Summary: With multiple clinical trials under way targeting mutant EGFR in patients with lung cancer, Maity and colleagues address important aspects of a MIG6–EGFR signaling axis using genetically engineered mouse models expressing mutated EGFRs on the MIG6-deficient background. This study extends our understanding of EGFR regulation by MIG6 and reveals that MIG6 antagonizes tumor formation in mutant EGFR–driven lung adenocarcinoma. Cancer Discov; 5(5); 472–4. ©2015 AACR.
See related article by Maity et al., p. 534
EGFR plays a critical role in primary glandular neoplasia initiation, growth, and dissemination. Multifaceted EGFR signaling orchestrates various cellular processes involved in differentiation, survival, cell-cycle progression, and drug sensitivity via RAS–RAF–MAPK, PI3K–AKT, JAK/STAT, and other pathways. Moreover, extensive cross-talk and transactivation have been observed between EGFR and other receptor tyrosine kinases that modulate the progression of solid cancers. Therefore, dysregulation of downstream EGFR signaling pathway modulators is an important factor when determining tumor sensitivity to EGFR inhibitors.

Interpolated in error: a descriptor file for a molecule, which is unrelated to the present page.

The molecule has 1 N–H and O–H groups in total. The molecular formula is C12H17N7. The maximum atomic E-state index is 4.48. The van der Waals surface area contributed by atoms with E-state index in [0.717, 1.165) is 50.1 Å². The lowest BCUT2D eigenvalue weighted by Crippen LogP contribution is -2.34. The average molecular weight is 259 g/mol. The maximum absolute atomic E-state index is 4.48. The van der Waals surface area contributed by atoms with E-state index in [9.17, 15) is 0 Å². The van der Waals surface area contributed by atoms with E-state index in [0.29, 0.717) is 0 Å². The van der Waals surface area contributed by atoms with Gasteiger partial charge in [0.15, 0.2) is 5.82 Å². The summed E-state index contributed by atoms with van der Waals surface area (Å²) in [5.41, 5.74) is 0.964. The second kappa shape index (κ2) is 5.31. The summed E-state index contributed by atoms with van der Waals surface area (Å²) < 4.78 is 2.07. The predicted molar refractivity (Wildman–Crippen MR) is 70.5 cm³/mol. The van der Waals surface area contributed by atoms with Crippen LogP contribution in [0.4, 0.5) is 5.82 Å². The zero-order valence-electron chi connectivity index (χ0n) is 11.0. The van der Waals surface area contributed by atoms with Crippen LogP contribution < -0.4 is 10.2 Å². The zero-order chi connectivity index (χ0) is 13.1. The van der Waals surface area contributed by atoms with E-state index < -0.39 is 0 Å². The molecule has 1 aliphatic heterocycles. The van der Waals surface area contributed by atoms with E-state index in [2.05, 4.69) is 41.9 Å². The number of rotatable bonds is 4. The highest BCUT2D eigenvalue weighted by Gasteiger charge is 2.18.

Mitogen-inducible gene 6 (MIG6; also known as RALT, ERRFI1, or Gene 33), a negative regulator of EGFR, plays an important role in signal attenuation of the EGFR network and subsequent EGFR degradation by blocking the formation of the activating dimer interface through interaction with the kinase domains of EGFR and ERBB2. Mig6-knockout mice exhibit hyperactivation of endogenous EGFR, resulting in hyperproliferation and impaired differentiation of pulmonary epithelial cells (1), which may progress to overt glandular adenocarcinoma. In addition, carcinogen-induced tumors in Mig6-deficient mice are unusually sensitive to EGFR tyrosine kinase inhibitors (TKI). In non–small cell lung cancer (NSCLC) without known EGFR mutations, the response to EGFR-targeted agents is inversely correlated with epithelial-to-mesenchymal transition (EMT; ref. 2). It those cells, MIG6-mediated reduction of EGFR occurs concomitantly with a TGFβ-induced EMT-associated kinase switch of tumor cells to an AKT-activated state, thereby leading to an EGFR-independent phenotype that is refractory to EGFR TKIs (2). Therefore, in wild-type EGFR tumors, MIG6 is considered a tumor suppressor and may be regarded as a molecular marker for indicating the intrinsic EGFR activity. Consequently, MIG6 may have a clinical value for predicting differential response of tumors to EGFR TKIs.
In lung cancer patients and patient-derived xenograft models with wild-type EGFR, a low MIG6:EGFR protein expression ratio was associated with higher gefitinib sensitivity, whereas a higher MIG6:EGFR value was associated with TKI resistance (3). Moreover, a low MIG6:EGFR ratio correlates with a marked increase in progression-free survival for lung cancer patients (3). Another study concluded that the ratio of MIG6 and miR200 RNA levels predicts response to erlotinib in directly xenografted primary human lung tumors, regardless of their wild-type EGFR expression levels (2), further supporting the role of MIG6 as a predictive biomarker for TKI sensitivity in the wild-type EGFR setting.